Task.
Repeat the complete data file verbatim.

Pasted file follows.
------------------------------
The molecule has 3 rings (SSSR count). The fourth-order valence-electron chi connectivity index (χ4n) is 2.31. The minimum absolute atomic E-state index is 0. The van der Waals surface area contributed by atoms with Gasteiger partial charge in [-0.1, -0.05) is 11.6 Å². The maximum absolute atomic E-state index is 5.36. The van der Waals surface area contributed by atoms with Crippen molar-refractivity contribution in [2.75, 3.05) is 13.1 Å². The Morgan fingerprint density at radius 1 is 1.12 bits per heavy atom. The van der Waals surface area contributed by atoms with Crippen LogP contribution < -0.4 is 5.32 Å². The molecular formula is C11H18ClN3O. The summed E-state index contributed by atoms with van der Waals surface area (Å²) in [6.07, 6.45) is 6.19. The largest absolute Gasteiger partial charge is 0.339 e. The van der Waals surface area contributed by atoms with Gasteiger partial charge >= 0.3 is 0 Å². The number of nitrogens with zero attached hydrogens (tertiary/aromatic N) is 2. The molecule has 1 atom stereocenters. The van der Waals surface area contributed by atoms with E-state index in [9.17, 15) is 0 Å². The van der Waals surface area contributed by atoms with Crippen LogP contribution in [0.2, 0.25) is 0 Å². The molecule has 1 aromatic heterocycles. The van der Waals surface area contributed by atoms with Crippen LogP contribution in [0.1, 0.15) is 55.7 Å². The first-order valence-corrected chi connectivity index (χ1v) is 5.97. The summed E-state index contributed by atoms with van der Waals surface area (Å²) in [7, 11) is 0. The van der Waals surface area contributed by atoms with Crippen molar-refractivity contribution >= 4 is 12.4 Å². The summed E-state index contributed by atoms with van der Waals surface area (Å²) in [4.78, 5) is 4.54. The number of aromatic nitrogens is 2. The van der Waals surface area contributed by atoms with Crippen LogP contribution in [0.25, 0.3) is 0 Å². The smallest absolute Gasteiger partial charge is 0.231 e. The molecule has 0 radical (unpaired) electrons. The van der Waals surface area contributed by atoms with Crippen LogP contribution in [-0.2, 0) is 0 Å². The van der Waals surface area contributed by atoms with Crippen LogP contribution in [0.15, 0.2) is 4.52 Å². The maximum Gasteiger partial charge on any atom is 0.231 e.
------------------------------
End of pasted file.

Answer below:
The molecule has 3 rings (SSSR count). The fourth-order valence-electron chi connectivity index (χ4n) is 2.31. The minimum absolute atomic E-state index is 0. The van der Waals surface area contributed by atoms with Gasteiger partial charge in [-0.1, -0.05) is 11.6 Å². The maximum absolute atomic E-state index is 5.36. The van der Waals surface area contributed by atoms with Crippen molar-refractivity contribution in [2.75, 3.05) is 13.1 Å². The Morgan fingerprint density at radius 1 is 1.12 bits per heavy atom. The van der Waals surface area contributed by atoms with Crippen LogP contribution < -0.4 is 5.32 Å². The molecular formula is C11H18ClN3O. The summed E-state index contributed by atoms with van der Waals surface area (Å²) in [6.07, 6.45) is 6.19. The largest absolute Gasteiger partial charge is 0.339 e. The van der Waals surface area contributed by atoms with Gasteiger partial charge >= 0.3 is 0 Å². The number of nitrogens with zero attached hydrogens (tertiary/aromatic N) is 2. The molecule has 1 atom stereocenters. The van der Waals surface area contributed by atoms with E-state index in [9.17, 15) is 0 Å². The van der Waals surface area contributed by atoms with Crippen LogP contribution in [0.2, 0.25) is 0 Å². The molecule has 1 aromatic heterocycles. The van der Waals surface area contributed by atoms with Crippen LogP contribution in [0.1, 0.15) is 55.7 Å². The first-order valence-corrected chi connectivity index (χ1v) is 5.97. The summed E-state index contributed by atoms with van der Waals surface area (Å²) in [7, 11) is 0. The van der Waals surface area contributed by atoms with Crippen molar-refractivity contribution >= 4 is 12.4 Å². The summed E-state index contributed by atoms with van der Waals surface area (Å²) in [4.78, 5) is 4.54. The number of aromatic nitrogens is 2. The van der Waals surface area contributed by atoms with Crippen LogP contribution in [0.25, 0.3) is 0 Å². The smallest absolute Gasteiger partial charge is 0.231 e. The molecule has 0 radical (unpaired) electrons. The van der Waals surface area contributed by atoms with Crippen LogP contribution in [-0.2, 0) is 0 Å². The van der Waals surface area contributed by atoms with Crippen LogP contribution in [0.15, 0.2) is 4.52 Å². The maximum Gasteiger partial charge on any atom is 0.231 e.